THE clock is ticking with the organisation charged with improving Dunfermline given £100,000 and six months to come up with a new funding model.

Dunfermline Delivers has gone but its replacement has the same goals and people involved in the events and initiatives to keep the town thriving – although there won’t be any fireworks.

Neil Mackie, the Kingsgate Centre manager who was vice-chair of the old group, and a board member of the new body, said: “We’ve set up a Community Interest Company (CIC) and called it Delivering Dunfermline.

“It had to be similar but we couldn’t use the same name, and it’s now established with an executive board with myself, Lloyd Pitcairn, Steve Fell, of Malcolm Jack and Mathieson, and Stewart McKinnon, of M&S Accountancy, so we have a strong business core.

“Lisa Edwards (former Dunfermline Delivers manager) is a director too.

“The great strength of a CIC is it breaks away from a purely business bias; we can engage further with the community as a whole and talk about improvements to benefit everyone.”

Dunfermline Delivers, the Business Improvement District (BID) company, was wound up officially on September 20 after losing its renewal ballot.

Councillors were warned that, if nothing replaced it, the town faced “significant risks” and would suffer.

Among the dire predictions were a rise in crime and anti-social behaviour, a drop in footfall, more empty shops and less events.

Fife Council approved up to £100,000 of “transitional funding” in August to keep town centre initiatives and events going until the end of the financial year.

It’s given the new group six months’ breathing space to come up with a new model and identify a new funding stream, which they’re trying to speak to the Scottish Government about.

Mr Mackie said: “We’re incredibly grateful to Fife Council for stepping in with the transitional funding – that equates to about six months of core operating costs which allows us to get to the end of the financial year.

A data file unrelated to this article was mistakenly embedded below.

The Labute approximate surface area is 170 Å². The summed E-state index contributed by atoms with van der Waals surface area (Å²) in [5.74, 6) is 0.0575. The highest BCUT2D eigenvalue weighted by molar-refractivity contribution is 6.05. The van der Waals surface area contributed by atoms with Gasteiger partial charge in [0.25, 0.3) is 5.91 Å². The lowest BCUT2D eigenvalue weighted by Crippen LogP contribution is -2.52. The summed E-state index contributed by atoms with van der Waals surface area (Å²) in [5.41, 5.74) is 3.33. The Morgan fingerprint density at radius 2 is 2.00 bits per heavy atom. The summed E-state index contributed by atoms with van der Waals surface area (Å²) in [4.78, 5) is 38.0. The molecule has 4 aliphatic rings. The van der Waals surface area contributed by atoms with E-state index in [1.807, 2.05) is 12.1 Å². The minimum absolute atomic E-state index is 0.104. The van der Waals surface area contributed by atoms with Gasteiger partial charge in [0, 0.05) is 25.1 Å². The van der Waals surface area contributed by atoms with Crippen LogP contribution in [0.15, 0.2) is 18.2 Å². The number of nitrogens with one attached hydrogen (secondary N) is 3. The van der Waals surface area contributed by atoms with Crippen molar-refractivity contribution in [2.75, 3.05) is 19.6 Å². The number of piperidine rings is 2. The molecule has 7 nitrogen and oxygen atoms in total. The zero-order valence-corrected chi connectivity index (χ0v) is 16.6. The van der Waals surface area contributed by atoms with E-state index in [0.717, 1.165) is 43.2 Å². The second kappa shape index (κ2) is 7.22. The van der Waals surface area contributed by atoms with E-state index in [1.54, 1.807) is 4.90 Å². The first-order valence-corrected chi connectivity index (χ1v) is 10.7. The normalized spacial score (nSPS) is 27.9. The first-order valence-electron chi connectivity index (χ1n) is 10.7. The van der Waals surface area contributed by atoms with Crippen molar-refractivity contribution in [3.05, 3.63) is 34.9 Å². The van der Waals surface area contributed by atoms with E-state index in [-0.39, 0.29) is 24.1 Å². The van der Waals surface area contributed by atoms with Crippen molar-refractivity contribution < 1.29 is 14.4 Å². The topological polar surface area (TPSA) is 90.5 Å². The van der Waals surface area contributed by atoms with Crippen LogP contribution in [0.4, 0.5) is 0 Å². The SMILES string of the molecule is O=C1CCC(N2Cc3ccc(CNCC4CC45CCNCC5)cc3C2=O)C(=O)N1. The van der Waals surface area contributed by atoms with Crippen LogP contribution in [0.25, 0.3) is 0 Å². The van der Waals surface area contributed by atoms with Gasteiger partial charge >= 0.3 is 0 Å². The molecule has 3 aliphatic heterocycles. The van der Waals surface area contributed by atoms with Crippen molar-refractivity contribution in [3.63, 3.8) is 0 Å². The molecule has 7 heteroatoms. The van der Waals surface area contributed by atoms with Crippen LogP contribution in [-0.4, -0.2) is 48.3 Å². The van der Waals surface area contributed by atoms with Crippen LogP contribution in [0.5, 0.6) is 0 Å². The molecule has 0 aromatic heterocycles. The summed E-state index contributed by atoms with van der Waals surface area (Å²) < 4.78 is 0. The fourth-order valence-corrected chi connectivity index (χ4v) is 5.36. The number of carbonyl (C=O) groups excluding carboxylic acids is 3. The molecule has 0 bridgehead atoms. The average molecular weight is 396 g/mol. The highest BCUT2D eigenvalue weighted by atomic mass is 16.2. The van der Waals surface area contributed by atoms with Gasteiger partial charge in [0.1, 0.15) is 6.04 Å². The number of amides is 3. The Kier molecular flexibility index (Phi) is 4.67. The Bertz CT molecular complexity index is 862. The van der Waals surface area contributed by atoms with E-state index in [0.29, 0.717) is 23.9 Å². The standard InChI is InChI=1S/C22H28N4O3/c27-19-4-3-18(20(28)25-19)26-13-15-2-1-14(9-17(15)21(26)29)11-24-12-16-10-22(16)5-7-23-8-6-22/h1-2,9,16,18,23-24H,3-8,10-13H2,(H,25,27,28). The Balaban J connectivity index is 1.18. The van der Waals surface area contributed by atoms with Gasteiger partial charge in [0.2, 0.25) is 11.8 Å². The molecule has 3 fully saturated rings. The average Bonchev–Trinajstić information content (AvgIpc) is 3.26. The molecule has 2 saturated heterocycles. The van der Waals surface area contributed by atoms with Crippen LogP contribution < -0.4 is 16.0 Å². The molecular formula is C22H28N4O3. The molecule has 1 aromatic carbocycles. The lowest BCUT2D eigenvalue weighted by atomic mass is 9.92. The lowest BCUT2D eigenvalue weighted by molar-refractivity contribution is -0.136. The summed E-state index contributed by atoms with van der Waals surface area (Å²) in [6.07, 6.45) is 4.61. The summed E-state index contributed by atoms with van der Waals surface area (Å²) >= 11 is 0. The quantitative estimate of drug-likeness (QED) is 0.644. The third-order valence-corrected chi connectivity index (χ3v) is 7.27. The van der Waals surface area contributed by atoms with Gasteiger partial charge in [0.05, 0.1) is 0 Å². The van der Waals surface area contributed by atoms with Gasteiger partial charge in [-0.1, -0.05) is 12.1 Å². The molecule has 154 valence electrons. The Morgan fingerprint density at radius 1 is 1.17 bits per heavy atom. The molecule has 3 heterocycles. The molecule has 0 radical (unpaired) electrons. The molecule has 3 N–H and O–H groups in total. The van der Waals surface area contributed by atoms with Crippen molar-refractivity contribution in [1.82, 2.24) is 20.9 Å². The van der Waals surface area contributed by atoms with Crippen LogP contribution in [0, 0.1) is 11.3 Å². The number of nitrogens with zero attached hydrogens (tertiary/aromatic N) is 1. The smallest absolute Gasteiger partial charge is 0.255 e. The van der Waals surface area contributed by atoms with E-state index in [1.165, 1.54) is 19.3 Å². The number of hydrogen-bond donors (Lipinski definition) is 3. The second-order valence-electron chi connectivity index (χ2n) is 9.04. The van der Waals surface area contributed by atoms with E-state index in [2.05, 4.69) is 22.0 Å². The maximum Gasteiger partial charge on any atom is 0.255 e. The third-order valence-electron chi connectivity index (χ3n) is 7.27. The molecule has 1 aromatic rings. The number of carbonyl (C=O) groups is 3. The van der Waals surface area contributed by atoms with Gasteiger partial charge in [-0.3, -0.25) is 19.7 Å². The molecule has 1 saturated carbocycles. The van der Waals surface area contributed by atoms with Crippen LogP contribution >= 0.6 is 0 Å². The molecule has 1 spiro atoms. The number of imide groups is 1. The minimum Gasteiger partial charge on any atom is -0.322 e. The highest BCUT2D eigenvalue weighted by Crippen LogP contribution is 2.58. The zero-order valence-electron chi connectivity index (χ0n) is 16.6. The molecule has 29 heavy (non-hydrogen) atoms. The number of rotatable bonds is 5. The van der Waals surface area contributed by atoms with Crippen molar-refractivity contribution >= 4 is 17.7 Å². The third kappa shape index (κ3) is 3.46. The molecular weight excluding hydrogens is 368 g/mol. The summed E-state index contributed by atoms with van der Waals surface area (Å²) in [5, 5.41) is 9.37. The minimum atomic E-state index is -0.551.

“We couldn’t have got this far without them and it was really humbling. We know money is tight but Lloyd and Lisa were at the council meeting where the councillors were unanimous in awarding the funding, which shows they recognise the value of what Lisa and her team were doing.

"But the real hard work is where we go from there. It’s under way, we’re meeting with the Scottish Government, we’ve met Douglas Chapman MP and Shirley-Anne Somerville MSP as we must look at the long-term future.”

Mr Chapman said: “It was incredibly disappointing when Dunfermline Delivers lost their ballot back in June but I am encouraged by the ideas they have come up with to continue to represent and develop our town centre.

“The case of Dunfermline Delivers demonstrates that the BID system is under threat from multi-national companies – whom the idea wasn’t set up for in the first place.

“These big corporations are having their ballots sent to a boardroom in London, where the local groundwork isn’t seen and where the bottom line is their only concern.

“BIDs or something similar in their place need to serve those who need them the most – small businesses. We have seen a number of SMEs (Small and Medium Enterprises) thrive in Dunfermline directly through the work of Dunfermline Delivers and that must continue.

“I will be working with the Scottish Government to suggest alternatives to the BID model that will benefit not only Dunfermline, but high streets across Scotland.”

Dunfermline SNP MSP, Shirley-Anne Somerville, said: “Delivering Dunfermline are absolutely right that the BID structure isn’t fit for purpose.